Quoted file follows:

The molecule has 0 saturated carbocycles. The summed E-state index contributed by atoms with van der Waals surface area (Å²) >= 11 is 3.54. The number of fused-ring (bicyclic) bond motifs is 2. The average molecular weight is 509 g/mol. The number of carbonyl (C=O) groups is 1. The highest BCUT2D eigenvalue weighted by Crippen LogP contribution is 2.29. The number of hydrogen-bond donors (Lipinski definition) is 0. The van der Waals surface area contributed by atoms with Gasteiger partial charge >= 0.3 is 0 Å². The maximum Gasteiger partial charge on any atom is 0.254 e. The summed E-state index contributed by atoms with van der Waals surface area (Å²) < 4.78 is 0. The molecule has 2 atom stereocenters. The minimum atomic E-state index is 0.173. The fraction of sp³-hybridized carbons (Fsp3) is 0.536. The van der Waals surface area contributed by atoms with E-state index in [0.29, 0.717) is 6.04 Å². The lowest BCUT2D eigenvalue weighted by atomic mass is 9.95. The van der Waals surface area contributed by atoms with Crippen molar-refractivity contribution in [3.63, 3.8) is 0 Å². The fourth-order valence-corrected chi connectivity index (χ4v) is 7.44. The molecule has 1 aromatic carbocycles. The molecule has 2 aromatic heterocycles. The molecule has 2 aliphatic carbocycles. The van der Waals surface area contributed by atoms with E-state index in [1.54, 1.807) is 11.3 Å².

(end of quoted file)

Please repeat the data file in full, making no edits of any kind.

The molecule has 0 saturated carbocycles. The summed E-state index contributed by atoms with van der Waals surface area (Å²) >= 11 is 3.54. The number of fused-ring (bicyclic) bond motifs is 2. The average molecular weight is 509 g/mol. The number of carbonyl (C=O) groups is 1. The highest BCUT2D eigenvalue weighted by Crippen LogP contribution is 2.29. The number of hydrogen-bond donors (Lipinski definition) is 0. The van der Waals surface area contributed by atoms with Gasteiger partial charge >= 0.3 is 0 Å². The maximum Gasteiger partial charge on any atom is 0.254 e. The summed E-state index contributed by atoms with van der Waals surface area (Å²) < 4.78 is 0. The molecule has 2 atom stereocenters. The minimum atomic E-state index is 0.173. The fraction of sp³-hybridized carbons (Fsp3) is 0.536. The van der Waals surface area contributed by atoms with E-state index in [0.29, 0.717) is 6.04 Å². The lowest BCUT2D eigenvalue weighted by atomic mass is 9.95. The van der Waals surface area contributed by atoms with Crippen molar-refractivity contribution in [3.63, 3.8) is 0 Å². The fourth-order valence-corrected chi connectivity index (χ4v) is 7.44. The molecule has 1 aromatic carbocycles. The molecule has 2 aromatic heterocycles. The molecule has 2 aliphatic carbocycles. The van der Waals surface area contributed by atoms with E-state index in [1.54, 1.807) is 11.3 Å².